A Guide to Using Your Planning Skills Abroad

Interested in working abroad?

Narrow your search with these thoughtful questions from Ric Stephens, principal of Stephens Planning & Design LLC and immediate past president of the International Society of City and Regional Planners (ISOCARP).

Then, look at the question from the other side through the experiences of four foreign-born planners working in the U.S. who share what it took to find a job.


Questions for Your International Search

Who would you like to work with/for?

  • Educational Institution: Join a university, institute, or college that has overseas programs.
  • Exchange Programs: Join an exchange program that matches planners between countries for extended periods. APA has organized exchange programs with the United Kingdom.
  • Grants: Obtain a grant for an international project or program.
  • International Contacts: Contract directly with an overseas organization to provide planning services.
  • NGO: Join a non-governmental organization that sends staff overseas.
  • Private Sector: Join a private firm that sends employees overseas. You will need to research companies that have overseas projects or offices.
  • Planning Organization: Join an international or multi-national organization that has international programs/events. ISOCARP, IFHP and INTA are some examples.
  • Public Sector: Join an agency that sends staff overseas. There are numerous agencies that have international staff: USAID, UNDP are some examples.
  • Independent Research: Study a topic overseas and publish or present findings and recommendations.

What kind of experience do you wish to have?

  • Do you wish to have a structured visit or full immersion?
  • Are your interests cultural or natural?
  • At what level do you wish to engage with international citizens?

Where Do You Wish to Work?

  • Do you wish to work in a developing or developed country?
  • Do you wish to work in a natural or urban environment?
  • Do you wish to work in a conflict or stable environment?

When do you want to go and return?

  • Select an approach that matches your commitment to stay in that country.
  • Determine visa and work permit requirements.
  • Balance overseas work with other commitments.

How can you prepare?

  • Refine and develop expertise/experience relevant to the overseas project/program.
  • Learn about the country/countries planning practices, culture, and language.
  • Network with your organization and overseas counterparts.

Why do you want to go?

Your ability to make an international experience memorable and meaningful will be determined by how you answer these questions. If you are willing to invest the time, money and effort required, your experience can even be transforming.


Four Planners on Finding Work in the U.S.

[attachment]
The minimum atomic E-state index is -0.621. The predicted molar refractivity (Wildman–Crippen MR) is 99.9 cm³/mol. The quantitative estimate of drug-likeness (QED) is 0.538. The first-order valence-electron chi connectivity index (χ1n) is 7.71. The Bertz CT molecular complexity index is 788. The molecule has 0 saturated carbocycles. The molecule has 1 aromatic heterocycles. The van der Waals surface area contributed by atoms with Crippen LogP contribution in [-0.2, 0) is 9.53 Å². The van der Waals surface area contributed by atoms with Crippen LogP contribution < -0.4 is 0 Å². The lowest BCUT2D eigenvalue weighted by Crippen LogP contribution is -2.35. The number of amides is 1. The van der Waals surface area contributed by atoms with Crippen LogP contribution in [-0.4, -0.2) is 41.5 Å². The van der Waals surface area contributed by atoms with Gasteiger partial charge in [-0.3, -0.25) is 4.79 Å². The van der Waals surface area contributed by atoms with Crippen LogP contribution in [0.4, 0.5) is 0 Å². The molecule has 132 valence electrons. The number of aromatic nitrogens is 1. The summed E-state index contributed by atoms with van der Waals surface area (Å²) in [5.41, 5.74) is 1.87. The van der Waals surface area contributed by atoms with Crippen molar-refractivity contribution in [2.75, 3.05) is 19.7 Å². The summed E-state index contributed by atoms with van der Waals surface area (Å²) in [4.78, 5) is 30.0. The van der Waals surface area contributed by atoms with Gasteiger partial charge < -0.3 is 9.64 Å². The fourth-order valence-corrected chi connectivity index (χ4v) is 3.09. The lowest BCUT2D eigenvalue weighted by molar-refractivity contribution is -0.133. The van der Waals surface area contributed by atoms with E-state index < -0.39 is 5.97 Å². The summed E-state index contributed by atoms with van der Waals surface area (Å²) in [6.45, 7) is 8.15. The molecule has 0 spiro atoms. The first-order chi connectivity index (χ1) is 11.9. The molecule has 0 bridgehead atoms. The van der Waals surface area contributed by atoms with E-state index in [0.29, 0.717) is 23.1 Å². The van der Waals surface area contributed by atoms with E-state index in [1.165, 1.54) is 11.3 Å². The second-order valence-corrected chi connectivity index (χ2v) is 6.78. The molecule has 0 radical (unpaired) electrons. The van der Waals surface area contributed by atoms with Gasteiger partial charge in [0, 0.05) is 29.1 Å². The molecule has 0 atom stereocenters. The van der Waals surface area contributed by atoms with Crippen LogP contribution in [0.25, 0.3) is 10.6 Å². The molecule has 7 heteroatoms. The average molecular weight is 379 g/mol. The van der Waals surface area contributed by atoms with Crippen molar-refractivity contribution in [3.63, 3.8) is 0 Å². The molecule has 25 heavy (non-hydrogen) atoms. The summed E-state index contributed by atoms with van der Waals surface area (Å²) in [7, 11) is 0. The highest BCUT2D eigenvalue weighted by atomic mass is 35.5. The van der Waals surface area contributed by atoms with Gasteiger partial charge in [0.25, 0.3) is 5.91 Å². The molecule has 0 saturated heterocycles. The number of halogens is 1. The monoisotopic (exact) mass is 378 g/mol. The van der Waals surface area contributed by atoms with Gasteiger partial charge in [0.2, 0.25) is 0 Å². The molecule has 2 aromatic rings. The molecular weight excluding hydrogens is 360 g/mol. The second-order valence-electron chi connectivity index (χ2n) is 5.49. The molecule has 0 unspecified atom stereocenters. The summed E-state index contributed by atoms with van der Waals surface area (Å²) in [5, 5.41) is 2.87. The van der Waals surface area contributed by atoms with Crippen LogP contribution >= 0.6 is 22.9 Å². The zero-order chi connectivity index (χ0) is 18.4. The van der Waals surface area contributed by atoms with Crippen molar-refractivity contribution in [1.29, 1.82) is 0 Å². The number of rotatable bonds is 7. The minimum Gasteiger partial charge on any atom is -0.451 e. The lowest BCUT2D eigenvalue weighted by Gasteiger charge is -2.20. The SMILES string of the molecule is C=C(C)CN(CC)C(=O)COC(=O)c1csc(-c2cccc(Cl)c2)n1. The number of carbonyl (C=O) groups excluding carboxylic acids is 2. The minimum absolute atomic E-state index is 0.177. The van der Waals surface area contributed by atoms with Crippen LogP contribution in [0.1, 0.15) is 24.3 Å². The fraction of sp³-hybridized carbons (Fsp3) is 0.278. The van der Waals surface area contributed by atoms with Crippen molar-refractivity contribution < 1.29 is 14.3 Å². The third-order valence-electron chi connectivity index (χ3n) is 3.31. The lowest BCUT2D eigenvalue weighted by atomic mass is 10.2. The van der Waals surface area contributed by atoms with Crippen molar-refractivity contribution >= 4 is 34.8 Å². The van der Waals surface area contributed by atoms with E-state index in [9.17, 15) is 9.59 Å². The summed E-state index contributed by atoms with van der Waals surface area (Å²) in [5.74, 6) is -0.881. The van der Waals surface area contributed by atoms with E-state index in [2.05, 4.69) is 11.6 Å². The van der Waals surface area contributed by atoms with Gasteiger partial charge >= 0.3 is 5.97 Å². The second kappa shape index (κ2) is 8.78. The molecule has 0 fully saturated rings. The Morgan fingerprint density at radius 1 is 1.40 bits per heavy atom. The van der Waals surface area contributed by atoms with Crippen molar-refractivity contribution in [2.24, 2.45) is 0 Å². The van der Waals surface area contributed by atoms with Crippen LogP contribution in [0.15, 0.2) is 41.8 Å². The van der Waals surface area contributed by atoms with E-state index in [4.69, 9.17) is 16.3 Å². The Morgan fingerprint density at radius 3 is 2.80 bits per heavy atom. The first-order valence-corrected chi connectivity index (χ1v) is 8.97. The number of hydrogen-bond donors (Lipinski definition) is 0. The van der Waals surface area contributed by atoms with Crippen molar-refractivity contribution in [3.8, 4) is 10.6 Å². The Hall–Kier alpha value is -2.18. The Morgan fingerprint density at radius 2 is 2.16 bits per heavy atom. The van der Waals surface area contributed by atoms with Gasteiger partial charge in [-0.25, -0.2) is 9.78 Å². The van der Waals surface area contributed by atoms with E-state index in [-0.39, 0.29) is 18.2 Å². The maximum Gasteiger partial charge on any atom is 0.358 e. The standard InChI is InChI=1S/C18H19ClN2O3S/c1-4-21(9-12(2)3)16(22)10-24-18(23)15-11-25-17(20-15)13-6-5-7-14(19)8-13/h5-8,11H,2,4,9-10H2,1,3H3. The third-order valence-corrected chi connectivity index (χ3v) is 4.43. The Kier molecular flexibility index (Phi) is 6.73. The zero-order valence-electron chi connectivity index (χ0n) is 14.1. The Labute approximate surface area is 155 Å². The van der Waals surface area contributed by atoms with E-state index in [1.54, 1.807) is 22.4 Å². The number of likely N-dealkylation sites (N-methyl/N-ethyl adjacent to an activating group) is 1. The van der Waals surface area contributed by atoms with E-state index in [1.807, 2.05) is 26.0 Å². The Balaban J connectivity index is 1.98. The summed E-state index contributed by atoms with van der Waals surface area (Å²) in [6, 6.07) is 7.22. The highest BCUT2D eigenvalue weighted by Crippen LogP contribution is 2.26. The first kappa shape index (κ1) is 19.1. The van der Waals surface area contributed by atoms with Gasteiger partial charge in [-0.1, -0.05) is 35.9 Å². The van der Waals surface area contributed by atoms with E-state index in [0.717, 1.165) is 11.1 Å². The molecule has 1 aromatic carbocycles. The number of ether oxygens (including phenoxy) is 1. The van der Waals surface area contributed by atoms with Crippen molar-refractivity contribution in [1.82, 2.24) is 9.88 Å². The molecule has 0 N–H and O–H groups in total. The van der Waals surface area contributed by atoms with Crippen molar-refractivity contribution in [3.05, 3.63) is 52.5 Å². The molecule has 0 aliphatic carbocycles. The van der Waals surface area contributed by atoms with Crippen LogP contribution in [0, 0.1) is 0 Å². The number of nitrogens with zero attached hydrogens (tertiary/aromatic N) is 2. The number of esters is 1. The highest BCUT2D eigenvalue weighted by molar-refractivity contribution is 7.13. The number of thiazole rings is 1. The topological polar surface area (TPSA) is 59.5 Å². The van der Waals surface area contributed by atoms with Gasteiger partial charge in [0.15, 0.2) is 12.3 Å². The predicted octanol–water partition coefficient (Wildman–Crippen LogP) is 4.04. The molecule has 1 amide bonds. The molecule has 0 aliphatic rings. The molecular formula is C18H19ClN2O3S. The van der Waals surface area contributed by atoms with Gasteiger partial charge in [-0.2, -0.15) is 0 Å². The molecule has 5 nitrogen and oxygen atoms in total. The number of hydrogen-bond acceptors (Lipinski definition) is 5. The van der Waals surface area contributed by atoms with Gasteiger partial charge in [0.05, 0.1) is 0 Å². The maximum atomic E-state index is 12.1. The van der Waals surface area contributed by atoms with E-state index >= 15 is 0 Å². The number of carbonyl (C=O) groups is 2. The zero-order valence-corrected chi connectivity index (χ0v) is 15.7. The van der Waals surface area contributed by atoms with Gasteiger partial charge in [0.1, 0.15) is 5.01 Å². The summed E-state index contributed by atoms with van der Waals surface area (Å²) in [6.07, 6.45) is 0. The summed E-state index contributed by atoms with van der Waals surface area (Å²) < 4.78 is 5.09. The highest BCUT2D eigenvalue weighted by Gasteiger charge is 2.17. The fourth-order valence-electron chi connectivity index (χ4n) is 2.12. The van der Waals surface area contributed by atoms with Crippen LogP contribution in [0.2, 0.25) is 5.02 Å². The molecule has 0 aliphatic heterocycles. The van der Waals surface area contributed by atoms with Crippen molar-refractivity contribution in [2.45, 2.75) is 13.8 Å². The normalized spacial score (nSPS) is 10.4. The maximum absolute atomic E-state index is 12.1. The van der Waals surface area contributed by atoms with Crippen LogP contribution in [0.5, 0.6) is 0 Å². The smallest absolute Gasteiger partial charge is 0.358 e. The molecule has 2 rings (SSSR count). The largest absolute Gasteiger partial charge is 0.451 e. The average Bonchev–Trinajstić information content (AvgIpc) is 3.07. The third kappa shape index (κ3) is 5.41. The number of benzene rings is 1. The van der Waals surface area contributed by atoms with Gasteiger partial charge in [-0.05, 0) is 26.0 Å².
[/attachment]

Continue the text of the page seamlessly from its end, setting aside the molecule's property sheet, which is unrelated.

By Yuan Fang (Andy)
Senior Manager, CFLD (US) Inc.
Home country: China PR

First of all, it is definitely not easy to find a job remotely in a different country. My first suggestion will be not to look for the ultimate perfect job as your first step. A dream job takes time and effort to reach. So start with participating in international conventions/seminars/expos/projects to build up your network with the professionals in your destination country, then beg them to lead you into the door with an easy-to-enter job, or possibly a position as a fellow. Then gradually find your way towards your ideal career path.


By Takafumi Inoue
Planner, Sasaki Associates, Inc
Home country: Japan

Think about what you can bring (= your leverage point), and differentiate yourself from other candidates

It is essential to differentiate yourself from other candidates when applying to the jobs. There are so many people with the same sort of skill sets in the market seeking the same position.

Think carefully about your strength including your personality/character with which you can leverage your professional career going forward. In my case, experiences at investment banking and real estate, and the real understanding of Japanese culture and society helped me to find an employment.

Concretely speaking, there are so many planners with experiences in policy making, community engagement, etc. However, I was one out of 40-50 classmates at Harvard GSD MUP program coming from a finance background. Every project needs money to be implemented, and it is important to have the understanding and capabilities to think about how to finance coordinating with a lot of stakeholders.

If you stand out by demonstrating your unique characteristics and strengths that other candidates neither have nor duplicate, the path to find employment in the U.S. would be much easier for you.

Please think about what each employer needs and pitch your added value to them.

Get an education in the U.S. and expand your network while studying